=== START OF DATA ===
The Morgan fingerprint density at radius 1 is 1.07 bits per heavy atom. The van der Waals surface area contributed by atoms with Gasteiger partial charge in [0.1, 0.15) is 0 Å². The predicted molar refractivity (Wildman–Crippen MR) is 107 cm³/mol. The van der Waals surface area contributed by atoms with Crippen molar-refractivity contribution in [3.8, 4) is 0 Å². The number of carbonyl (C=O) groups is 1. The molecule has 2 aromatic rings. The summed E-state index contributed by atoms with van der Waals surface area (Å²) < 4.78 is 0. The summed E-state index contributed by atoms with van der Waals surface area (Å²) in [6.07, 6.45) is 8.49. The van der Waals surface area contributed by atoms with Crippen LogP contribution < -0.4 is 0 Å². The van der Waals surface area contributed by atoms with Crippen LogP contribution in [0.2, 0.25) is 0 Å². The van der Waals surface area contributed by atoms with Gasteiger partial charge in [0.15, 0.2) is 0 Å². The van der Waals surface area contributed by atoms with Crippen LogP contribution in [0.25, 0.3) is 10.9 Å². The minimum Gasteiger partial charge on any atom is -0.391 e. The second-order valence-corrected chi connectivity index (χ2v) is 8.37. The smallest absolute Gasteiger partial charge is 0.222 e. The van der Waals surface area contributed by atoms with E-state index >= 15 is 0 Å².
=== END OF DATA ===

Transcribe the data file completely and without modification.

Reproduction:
The Morgan fingerprint density at radius 1 is 1.07 bits per heavy atom. The van der Waals surface area contributed by atoms with Gasteiger partial charge in [0.1, 0.15) is 0 Å². The predicted molar refractivity (Wildman–Crippen MR) is 107 cm³/mol. The van der Waals surface area contributed by atoms with Crippen molar-refractivity contribution in [3.8, 4) is 0 Å². The number of carbonyl (C=O) groups is 1. The molecule has 2 aromatic rings. The summed E-state index contributed by atoms with van der Waals surface area (Å²) < 4.78 is 0. The summed E-state index contributed by atoms with van der Waals surface area (Å²) in [6.07, 6.45) is 8.49. The van der Waals surface area contributed by atoms with Crippen LogP contribution < -0.4 is 0 Å². The van der Waals surface area contributed by atoms with Crippen LogP contribution in [0.2, 0.25) is 0 Å². The van der Waals surface area contributed by atoms with Gasteiger partial charge in [0.15, 0.2) is 0 Å². The van der Waals surface area contributed by atoms with Crippen LogP contribution in [0.25, 0.3) is 10.9 Å². The minimum Gasteiger partial charge on any atom is -0.391 e. The second-order valence-corrected chi connectivity index (χ2v) is 8.37. The smallest absolute Gasteiger partial charge is 0.222 e. The van der Waals surface area contributed by atoms with E-state index >= 15 is 0 Å².